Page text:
STEMarts Design Tool
 

The Stemarts Design Tool provides a step-by-step tool to show you how to engage with the Pollinator Concentrator, a site specific interspecies installation at the Rio Fernando Park created by BioSTEAM Lab artist, Ana MacArthur. Explore the artist page to learn about the installation, to understand its purpose and how it works. Research the science and technology behind the art. Experiment with the hands-on STEAM activities to understand the artist process before coming to visit the installation at Rio Fernando Park. Take a field trip to experience the Pollinator Concentrator in person! And finally, when you go back to your classroom, create art inspired by the artist's installation and contribute to the related citizen science projects to be a part of Taos Land Trust's ongoing efforts to restore the watershed and pollinator communities at Rio Fernando Park. This tool will take you through each stage of the process. Just click on Explore to get started!

Explore interspecies site specific installations.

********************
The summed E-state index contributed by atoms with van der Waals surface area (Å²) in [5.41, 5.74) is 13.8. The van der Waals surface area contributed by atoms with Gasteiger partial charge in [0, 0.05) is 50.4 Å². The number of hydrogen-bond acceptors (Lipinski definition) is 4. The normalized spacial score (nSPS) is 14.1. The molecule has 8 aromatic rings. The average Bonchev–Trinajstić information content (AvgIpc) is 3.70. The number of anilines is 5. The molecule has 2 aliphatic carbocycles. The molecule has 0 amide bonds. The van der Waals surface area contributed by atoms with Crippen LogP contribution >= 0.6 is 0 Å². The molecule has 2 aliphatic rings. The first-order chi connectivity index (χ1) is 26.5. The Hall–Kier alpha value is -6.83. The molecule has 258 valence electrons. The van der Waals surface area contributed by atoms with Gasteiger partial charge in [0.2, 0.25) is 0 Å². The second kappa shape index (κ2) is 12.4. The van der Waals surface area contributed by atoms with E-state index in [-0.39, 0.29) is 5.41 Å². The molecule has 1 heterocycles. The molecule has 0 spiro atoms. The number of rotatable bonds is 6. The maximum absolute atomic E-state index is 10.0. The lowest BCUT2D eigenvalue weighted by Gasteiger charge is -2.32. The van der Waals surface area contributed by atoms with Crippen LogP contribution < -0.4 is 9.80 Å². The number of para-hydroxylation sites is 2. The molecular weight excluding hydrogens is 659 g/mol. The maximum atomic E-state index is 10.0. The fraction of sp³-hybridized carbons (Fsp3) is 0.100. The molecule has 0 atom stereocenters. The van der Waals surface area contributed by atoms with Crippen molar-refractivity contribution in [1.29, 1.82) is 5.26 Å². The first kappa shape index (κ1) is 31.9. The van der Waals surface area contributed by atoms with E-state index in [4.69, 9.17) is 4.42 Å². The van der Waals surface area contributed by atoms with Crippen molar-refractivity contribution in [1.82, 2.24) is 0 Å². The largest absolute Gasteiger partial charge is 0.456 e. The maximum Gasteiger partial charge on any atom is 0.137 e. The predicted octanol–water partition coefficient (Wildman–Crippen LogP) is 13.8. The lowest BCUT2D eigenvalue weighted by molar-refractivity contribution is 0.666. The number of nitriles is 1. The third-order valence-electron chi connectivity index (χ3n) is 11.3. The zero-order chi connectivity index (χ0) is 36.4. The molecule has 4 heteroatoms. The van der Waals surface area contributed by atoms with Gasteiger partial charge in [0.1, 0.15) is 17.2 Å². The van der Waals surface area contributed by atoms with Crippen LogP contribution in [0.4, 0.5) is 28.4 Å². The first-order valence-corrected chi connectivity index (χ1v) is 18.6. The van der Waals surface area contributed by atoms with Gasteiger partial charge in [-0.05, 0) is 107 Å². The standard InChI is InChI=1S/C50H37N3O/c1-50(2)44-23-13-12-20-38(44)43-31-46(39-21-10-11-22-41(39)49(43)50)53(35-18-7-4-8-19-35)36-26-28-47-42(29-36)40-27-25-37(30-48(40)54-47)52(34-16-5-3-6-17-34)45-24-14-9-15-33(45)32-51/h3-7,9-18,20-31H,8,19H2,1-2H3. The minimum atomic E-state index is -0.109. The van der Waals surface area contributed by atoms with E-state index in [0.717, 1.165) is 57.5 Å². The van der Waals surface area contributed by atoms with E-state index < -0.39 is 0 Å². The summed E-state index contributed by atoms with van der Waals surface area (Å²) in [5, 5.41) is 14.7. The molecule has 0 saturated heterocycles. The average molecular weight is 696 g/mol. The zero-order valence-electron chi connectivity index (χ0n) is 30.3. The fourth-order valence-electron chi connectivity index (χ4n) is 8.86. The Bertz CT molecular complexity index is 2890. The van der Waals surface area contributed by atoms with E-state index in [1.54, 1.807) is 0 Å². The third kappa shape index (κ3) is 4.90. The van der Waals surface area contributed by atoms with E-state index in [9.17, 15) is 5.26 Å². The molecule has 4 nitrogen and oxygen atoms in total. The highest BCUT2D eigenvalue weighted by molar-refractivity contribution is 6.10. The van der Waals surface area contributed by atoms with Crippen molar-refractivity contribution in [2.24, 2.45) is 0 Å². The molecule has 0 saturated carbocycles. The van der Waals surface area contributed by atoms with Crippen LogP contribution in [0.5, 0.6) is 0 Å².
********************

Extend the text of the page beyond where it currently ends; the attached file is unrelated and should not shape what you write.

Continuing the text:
Andy Wagener creates innovative installations that raise awareness to social and environmental challenges. He does this through the use of unique materials and technologies, but also because he chooses topics that he connects with personally. For this activity you will design an installation concept to explore an environmental issue that you are passionate about. For ideas you can visit the United Nations 2030 Sustainable Development Goals. Discuss the issues with your team until you find an environmental challenge that you all agree on.

Research the science and technology behind the work.

Once you have identified the environmental challenge, it is time to research the facts about your topic. Check out the STEAM wiki below to get you started. Explore pros and cons, investigate any controversies, and have discussions with experts in the field until you have a strong grasp of the topic. It is also important to start researching materials and tools that can be used to communicate your ideas. Review the artist’s work on this page to learn about how he created the CLOUDNET installation to raise awareness about the dangers of ghost fishing. What can you learn from his process? The research will continue as you progress with the design but you should have enough information to start exploring how to communicate these ideas through art.

Experiment to see what’s possible.